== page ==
We hustled off in the rain, 4 blocks south to the Metropolitan.  As we approached I could see the masses crowding around the front doors, queuing up to get in.  I am not a crowd person.  However, I was determined to see this iconic building and a tiny bit of its contents.  Trying to avoid eye damage from pointy umbrellas, we pushed through the crowd along with everyone else.  After a bag check for our two purses (Chuck does carry a man-purse for our maps and guide book), we were swept into the incredibly long lines where, in the distance, you could faintly make out what the prices were ($25 adults, $17 seniors).  It wasn't the long line so much as it was the continual body contact with strangers and the people screaming into their cell phones--do they really think the party to whom they are speaking cannot hear them???  At any rate, I bailed.  I just knew I would not be having a good time.  Chuck will tell me all about it when he returns.  In the meantime, I am going to finish reading the Sunday New York Times.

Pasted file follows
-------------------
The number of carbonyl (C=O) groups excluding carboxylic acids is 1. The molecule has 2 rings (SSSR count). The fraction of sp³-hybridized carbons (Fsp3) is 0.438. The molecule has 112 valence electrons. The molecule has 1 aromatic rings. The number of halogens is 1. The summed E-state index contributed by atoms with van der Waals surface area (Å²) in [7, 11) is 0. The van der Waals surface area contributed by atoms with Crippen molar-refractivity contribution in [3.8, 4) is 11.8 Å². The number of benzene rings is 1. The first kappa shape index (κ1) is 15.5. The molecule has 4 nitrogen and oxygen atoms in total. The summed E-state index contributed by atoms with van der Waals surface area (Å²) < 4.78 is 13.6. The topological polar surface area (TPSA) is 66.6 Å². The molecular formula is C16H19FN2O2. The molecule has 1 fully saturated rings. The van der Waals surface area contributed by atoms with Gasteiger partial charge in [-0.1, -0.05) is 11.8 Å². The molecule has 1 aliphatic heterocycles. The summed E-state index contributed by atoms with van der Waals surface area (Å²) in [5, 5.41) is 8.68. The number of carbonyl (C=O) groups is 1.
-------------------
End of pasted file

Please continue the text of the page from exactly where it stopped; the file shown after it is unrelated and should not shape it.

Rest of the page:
That's Chuck in the blue rain jacket

On my journey home on foot and by subway, I came across this sign.  It pretty much says it all.

By Chuck

I came to the Metropolitan Museum of Art once before--in 1965.  I saw a painting that made a very strong impression on me.  There were surgeons who had just finished operating, had blood on their hands, and the doctor in the foreground was wiping his bloody scalpel across his vest.  I was unable to locate it, today, despite several turns through the American Art section of the museum and asking several docents, guards and information desks.  Disappointing.